227 years after the forced displacement that brought them to Central America, the Garífuna community in the U.S. asks Congress for visibility and dignity

April 25, 2024 – 227 years ago, the first Garifuna people arrived on the island of Roatan, Honduras. About two thousand Garifuna people survived banishment from the island of St. Vincent in the Caribbean, where they cohabited for thousands of years with another indigenous people, the Arawak. The British army and government expelled them, dispossessing them of their ancestral lands after years of resistance. Since then, the history of the Garifuna people has been marked by their struggle for survival and their fight to preserve their culture, live in dignity, and ensure a better future for the next generations. 

 

Garífuna people arrived in the United States more than 85 years ago, attracted by industrialization. That was the beginning of the Garifuna community in the diaspora, where they continue to struggle to preserve their cultural identity and recognition. Despite having deep roots in the United States, very few political, social, and cultural leaders know them. Therefore, they use advocacy to educate U.S. elected officials about their culture, realities, and needs. The goal is that they will influence the decisions of elected officials that impact their living conditions in the U.S. and their home countries.

 

On April 17th, Casa Yurumein and Hondurans Against AIDS mobilized 50 Garifuna, or in plural “Garinagu,” who traveled from Louisiana, New York, New Jersey, and Pennsylvania to lead their National Garífuna Advocacy Day in Washington, D.C. This is the second year for this activity, which is part of the activities to commemorate Garifuna Heritage Month

 

The Garífuna delegation held meetings with 16 congressional representatives and senators’ offices, where they presented concrete requests:

 

  1. The representatives should be part of the House Garifuna Caucus and co-sponsor HR 344, which seeks to establish April as National Garífuna Heritage Month in the United States.
  2. Representatives and Senators to help get the Biden-Harris administration to grant Temporary Protected Status (TPS) for Guatemala and a TPS redesignation for Honduras because these are the countries from which thousands of Garífuna people have been forced to migrate over the past 20 years, driven by discrimination, poverty, organized crime, state violence, and government neglect.
  3. Provide federal funding to enable the Garífuna community to continue organizing and carrying out its work by expanding its impact in more states. Due to multiple systemic challenges, Central American Black communities living in the United States are unable to access sustainable funding sources for the implementation of their projects.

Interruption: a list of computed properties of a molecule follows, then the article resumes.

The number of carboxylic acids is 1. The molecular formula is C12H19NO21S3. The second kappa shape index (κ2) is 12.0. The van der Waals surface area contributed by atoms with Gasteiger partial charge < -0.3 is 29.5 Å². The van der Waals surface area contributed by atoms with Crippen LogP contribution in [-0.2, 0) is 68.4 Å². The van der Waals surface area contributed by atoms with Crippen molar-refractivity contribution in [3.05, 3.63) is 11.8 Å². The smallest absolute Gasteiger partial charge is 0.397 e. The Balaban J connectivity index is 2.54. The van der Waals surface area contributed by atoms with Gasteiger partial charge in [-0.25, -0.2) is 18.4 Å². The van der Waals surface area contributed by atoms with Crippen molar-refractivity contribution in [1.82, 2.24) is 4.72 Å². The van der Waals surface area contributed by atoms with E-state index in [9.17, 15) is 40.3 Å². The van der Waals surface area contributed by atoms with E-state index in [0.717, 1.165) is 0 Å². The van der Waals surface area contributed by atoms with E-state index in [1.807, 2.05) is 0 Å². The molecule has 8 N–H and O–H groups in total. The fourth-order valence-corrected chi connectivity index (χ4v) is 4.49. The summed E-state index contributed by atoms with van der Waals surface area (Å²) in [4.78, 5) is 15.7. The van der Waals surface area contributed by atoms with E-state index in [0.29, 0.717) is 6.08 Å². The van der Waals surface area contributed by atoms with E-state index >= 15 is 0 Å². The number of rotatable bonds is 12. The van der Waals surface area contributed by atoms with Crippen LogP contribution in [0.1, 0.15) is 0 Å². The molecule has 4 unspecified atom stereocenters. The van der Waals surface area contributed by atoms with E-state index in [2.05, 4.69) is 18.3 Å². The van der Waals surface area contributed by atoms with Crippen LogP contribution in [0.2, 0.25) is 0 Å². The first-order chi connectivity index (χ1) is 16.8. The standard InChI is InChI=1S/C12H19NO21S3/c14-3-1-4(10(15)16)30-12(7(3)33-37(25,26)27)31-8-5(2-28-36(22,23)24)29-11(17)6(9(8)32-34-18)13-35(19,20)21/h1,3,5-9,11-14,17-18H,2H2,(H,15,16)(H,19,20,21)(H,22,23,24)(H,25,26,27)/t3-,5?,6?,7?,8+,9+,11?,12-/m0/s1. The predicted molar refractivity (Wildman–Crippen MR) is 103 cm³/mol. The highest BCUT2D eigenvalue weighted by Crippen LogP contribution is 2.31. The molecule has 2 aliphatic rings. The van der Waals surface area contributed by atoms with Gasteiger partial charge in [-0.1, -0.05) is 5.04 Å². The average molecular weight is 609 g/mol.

It is important to note that the delegation included a group of 10 girls and young leaders from the Miss Garífuna leadership program, where they learn about the origins of the Garífuna people and their cultural heritage and acquire skills to continue their work in grassroots organizing, advocacy, services and participate in multiple forums to raise their voice on behalf of their people. The presence of children and youth in advocacy is a hope for the Garífuna people.

We thank the offices that met with our members.

 

  • Representative RitchieTorres (D-NY-15)
  • Representative Jesús “Chuy” García (D-IL-14)
  • Representative Yvette D. Clarke (D-NY-9)
  • RepresentativeJoaquin Castro (D-TX-20)
  • Representative and Chair of the Hispanic Caucus Nannette Barragán (D-CA-44)
  • Minority Leader of the House of Representatives Hakeem Jeffries (D-NY-8)
  • Representative Sheila Jackson-Lee (D-TX-18)
  • Representative Cori Bush (D-MO-01)
  • Representative Sheila Cherfilus-McCormick (D-FL-20)
  • Representative Alexandria Ocasio-Cortez (D-NY-14)
  • Representative Jamaal  Bowman (D-NY-16)
  • Representative Ayanna Pressley (D-MA-7)
  • Representative Troy A. Carter (D-LA-2)
  • Senate Leader Charles Schumer  (D-NY)
  • Senator Alex Padilla (D-CA)
  • Senator Cory Booker (D-NJ)

 

Four members of Congress personally received the delegation: Senate Leader Charles Schumer and Representatives Ritchie Torres (D-NY-15), Jesús “Chuy” García (D-IL-14), and Joaquín Castro (D-TX-20).

 

Alianza Americas congratulates our member organizations that participated in the National Garifuna Advocacy Day: Casa Yurumein, CARECEN of Washington DC, Familias Unidas en Acción, Children of Livingston, Central America Black Organization (CABO), and Hondurans Against AIDS. As a national multi-ethnic network, we are proud that the only national advocacy day organized and led by Central American black communities is led by our member organizations. We pledge to continue to support the efforts and initiatives of our Garifuna membership to continue their efforts to preserve their culture, achieve a dignified life, and ensure a better future for the next generations. 

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